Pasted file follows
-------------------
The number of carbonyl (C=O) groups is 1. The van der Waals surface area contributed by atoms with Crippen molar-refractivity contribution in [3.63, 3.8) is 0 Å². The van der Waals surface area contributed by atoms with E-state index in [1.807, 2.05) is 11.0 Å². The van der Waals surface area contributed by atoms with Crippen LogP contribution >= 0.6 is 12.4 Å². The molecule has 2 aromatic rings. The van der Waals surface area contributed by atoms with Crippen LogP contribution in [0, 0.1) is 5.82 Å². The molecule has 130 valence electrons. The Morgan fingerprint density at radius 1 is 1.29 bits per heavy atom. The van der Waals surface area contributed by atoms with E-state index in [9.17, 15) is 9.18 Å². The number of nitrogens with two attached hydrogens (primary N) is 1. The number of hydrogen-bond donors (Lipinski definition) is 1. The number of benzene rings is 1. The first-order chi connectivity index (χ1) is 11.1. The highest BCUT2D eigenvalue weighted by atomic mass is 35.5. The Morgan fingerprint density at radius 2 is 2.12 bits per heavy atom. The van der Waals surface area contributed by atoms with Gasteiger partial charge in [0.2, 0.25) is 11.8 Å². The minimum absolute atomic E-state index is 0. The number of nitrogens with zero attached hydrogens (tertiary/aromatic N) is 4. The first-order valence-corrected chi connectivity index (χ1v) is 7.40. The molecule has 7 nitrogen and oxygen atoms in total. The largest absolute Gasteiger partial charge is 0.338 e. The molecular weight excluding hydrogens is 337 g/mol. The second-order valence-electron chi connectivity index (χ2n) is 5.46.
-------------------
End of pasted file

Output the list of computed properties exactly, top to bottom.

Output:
The number of carbonyl (C=O) groups is 1. The van der Waals surface area contributed by atoms with Crippen molar-refractivity contribution in [3.63, 3.8) is 0 Å². The van der Waals surface area contributed by atoms with E-state index in [1.807, 2.05) is 11.0 Å². The van der Waals surface area contributed by atoms with Crippen LogP contribution >= 0.6 is 12.4 Å². The molecule has 2 aromatic rings. The van der Waals surface area contributed by atoms with Crippen LogP contribution in [0, 0.1) is 5.82 Å². The molecule has 130 valence electrons. The Morgan fingerprint density at radius 1 is 1.29 bits per heavy atom. The van der Waals surface area contributed by atoms with E-state index in [9.17, 15) is 9.18 Å². The number of nitrogens with two attached hydrogens (primary N) is 1. The number of hydrogen-bond donors (Lipinski definition) is 1. The number of benzene rings is 1. The first-order chi connectivity index (χ1) is 11.1. The highest BCUT2D eigenvalue weighted by atomic mass is 35.5. The Morgan fingerprint density at radius 2 is 2.12 bits per heavy atom. The van der Waals surface area contributed by atoms with Gasteiger partial charge in [0.2, 0.25) is 11.8 Å². The minimum absolute atomic E-state index is 0. The number of nitrogens with zero attached hydrogens (tertiary/aromatic N) is 4. The first-order valence-corrected chi connectivity index (χ1v) is 7.40. The molecule has 7 nitrogen and oxygen atoms in total. The largest absolute Gasteiger partial charge is 0.338 e. The molecular weight excluding hydrogens is 337 g/mol. The second-order valence-electron chi connectivity index (χ2n) is 5.46.